That's the mathematical answer. The intuitive answer is "we can hedge out all of the price movements related to the drift of the stock, therefore the price of the option can't depend on the drift".

That is, even if you had two perfectly correlated stocks with a different drift term, and you bought a call option on each of them, the options would have a different terminal value (the one with higher drift would be worth more) but the costs of dynamically hedging the stock movements for the stock with greater drift would also be higher, by an amount which exactly offsets the difference in option terminal values, so the options have the same value now.

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  • $\begingroup$ isn't the "investors are risk-neutral" case $\mu = r$ ? Investors requiring $\mu = r + \frac{1}{2}\sigma^2$ is equivalent to requiring $E[\ln(S_T)] = \ln(e^{rT})$ which means that they are endowed with a (risk averse) log utility function. $\endgroup$ – Antoine Conze Jun 28 '17 at 12:27
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Perhaps some big picture background is useful.

The Black-Scholes formula was originally developed through a dynamic hedging argument, that by trading a stock and a riskless bond in continuous time, one can perfectly replicate the payoff of an option. If one believes that two equivalent payoffs should have the same price (i.e. the Law of One Price), then the price of the option should be the same as price of the amount of stock and risk free bond needed to start the replicating strategy.

Subsequent develops in asset pricing theory showed that law of one price (i.e. linear pricing) implies the existence of a stochastic discount factor which implies that asset prices are simply expected payoffs divided by the risk free rate under an alternative probability measure.

A quick tour through asset pricing theory...

Some motivation:

Let's imagine we $a$ apples and $b$ bananas. We can represent a basket of goods as a vector.

$$ X = \begin{bmatrix} a \\ b \end{bmatrix} $$

It's natural to assume that the pricing function for this basket of goods is a linear functional.

  • If a basket $Y$ had twice as many apples and oranges as basket $X$, the price of $Y$ should be twice as high as the price of $X$
  • The price of $Z = X + Y$ should be the price of $X$ plus the price of $Y$.

Indeed, if the pricing function weren't a linear functional, you could profit by trading.

  • Eg. if apples cost \$1 and oranges cost \$2 but a basket of one apple and one orange cost \$2.50, you could buy the basket for \$2.50 and sell the contents for \$3.

How does this relate to asset pricing theory?

Instead of $X$ being a vector that represents the number of apples and oranges, let $X$ be a random variable denoting a future payoff. $X$ is a vector that represents payoffs different states of the world.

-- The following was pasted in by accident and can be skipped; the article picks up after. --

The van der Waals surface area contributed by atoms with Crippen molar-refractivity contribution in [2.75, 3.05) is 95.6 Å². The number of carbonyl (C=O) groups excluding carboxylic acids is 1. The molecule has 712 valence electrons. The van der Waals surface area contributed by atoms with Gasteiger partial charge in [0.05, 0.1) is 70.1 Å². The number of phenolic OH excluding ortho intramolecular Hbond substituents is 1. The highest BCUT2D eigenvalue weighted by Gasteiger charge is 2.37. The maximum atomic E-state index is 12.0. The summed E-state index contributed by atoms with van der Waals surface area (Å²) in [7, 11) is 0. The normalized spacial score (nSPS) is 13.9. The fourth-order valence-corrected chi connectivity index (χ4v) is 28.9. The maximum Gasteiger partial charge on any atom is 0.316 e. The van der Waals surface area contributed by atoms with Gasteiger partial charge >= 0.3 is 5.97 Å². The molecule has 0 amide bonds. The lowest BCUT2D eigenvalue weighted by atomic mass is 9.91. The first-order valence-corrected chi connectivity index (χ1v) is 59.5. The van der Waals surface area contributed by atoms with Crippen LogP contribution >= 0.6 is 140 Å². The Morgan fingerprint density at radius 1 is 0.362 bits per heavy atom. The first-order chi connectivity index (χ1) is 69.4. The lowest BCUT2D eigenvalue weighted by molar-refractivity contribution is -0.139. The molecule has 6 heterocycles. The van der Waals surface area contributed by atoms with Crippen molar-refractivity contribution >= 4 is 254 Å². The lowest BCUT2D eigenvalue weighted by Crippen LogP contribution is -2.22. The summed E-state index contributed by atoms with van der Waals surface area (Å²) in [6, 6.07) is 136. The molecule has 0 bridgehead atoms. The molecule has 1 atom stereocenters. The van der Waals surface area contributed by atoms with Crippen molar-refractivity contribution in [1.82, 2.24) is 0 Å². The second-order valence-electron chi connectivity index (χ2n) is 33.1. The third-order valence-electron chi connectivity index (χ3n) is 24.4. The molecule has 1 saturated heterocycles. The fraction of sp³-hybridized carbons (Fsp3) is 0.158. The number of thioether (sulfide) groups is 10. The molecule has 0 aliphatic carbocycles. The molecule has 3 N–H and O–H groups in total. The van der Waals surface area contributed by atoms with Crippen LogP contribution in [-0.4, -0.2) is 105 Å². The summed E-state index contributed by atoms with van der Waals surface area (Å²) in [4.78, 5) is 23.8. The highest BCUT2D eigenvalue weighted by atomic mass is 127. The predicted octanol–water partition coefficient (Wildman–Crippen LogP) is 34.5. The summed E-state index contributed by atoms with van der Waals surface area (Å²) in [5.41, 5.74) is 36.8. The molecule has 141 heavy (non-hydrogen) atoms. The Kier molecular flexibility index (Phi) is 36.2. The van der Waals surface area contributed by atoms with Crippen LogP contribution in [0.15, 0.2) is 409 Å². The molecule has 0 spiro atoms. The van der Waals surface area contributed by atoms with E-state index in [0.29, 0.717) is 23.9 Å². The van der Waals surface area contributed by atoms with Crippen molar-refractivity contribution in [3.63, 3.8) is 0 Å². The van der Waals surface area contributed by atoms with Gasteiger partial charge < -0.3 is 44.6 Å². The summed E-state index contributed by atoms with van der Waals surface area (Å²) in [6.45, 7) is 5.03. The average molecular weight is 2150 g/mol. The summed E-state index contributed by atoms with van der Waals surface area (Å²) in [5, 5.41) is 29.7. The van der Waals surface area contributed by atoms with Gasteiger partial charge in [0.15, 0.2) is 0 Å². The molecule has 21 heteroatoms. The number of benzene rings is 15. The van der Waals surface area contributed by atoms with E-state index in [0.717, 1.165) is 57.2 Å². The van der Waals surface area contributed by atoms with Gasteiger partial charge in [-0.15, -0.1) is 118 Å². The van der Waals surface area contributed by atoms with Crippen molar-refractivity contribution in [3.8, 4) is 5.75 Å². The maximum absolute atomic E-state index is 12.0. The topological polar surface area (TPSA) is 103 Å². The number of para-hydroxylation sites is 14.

If investors were "risk neutral," every state of the world $\omega \in \Omega$ would have a state price proportional to the probability of that state occurring.

But that need not be the case.

Equivalent formulations:

Let $X$ be a random variable denoting a future payoff and let $f(X)$ be a pricing function which gives today's price for payoff $X$. Hand waving away some technical conditions, the following statements are equivalent:

  1. The Law of One Price holds, that is, the pricing function $f$ is a linear functional.
    • $f(\alpha X + \beta Y) = \alpha f(X) + \beta f(Y)$ where $Y$ is another payoff. and $\alpha$ and $\beta$ are scalars.
  2. Pricing function $f(X)$ can be written as the inner product of $X$ with some stochastic discount factor $S$.
  3. There exists a modified probability measure Q such that pricing function $f$ can be written as $f(X) = \frac{1}{r^f} \operatorname{E}^Q[X]$

    • The logic here is remarkably simple. If $f(X) = \operatorname{E}^P[SX] = \sum_i p_i s_i x_i$ then let $q_i = \frac{p_i s_i}{ \sum_j p_j s_j}$ and risk free rate $r^f = \frac{1}{\sum_j p_j s_j}$ and then $f(x) = \frac{1}{r^f} \sum_i q_i x_i = \frac{1}{r^f} \operatorname{E}^Q[X]$.
  4. Beta models: (Drifting further from your precise question...) Expected returns $\operatorname{E}[r]$ for a security are an affine function of a regression beta on the stochastic discount factor.

Connection to macroeconomics...

So far we haven't assumed much beyond the law of one price. And it turns out, the above framework is fantastically flexible, it isn't very constraining. We haven't discussed WHY different states of the world may have different prices. And we haven't said ANYTHING on what stochastic discount factor $S$ is!

Macrofinance has tried to pin down $S$ (with limited success imho). Macroeconomics would say differences in the state price density are due to differences in the marginal utility of consumption. The idea is that bread is more valuable to me in times of famine than in times of abundance.

Remember what risk is in the macrofinance interpretation of asset pricing. Risk is not volatility. Risk is covariance with the stochastic discount factor. Risky stocks will have higher expected returns (in your model, higher $\mu$) to compensate for that risk.

References

Cochrane, John, Asset Pricing

Duffie, Darrell, Dynamic Asset Pricing Theory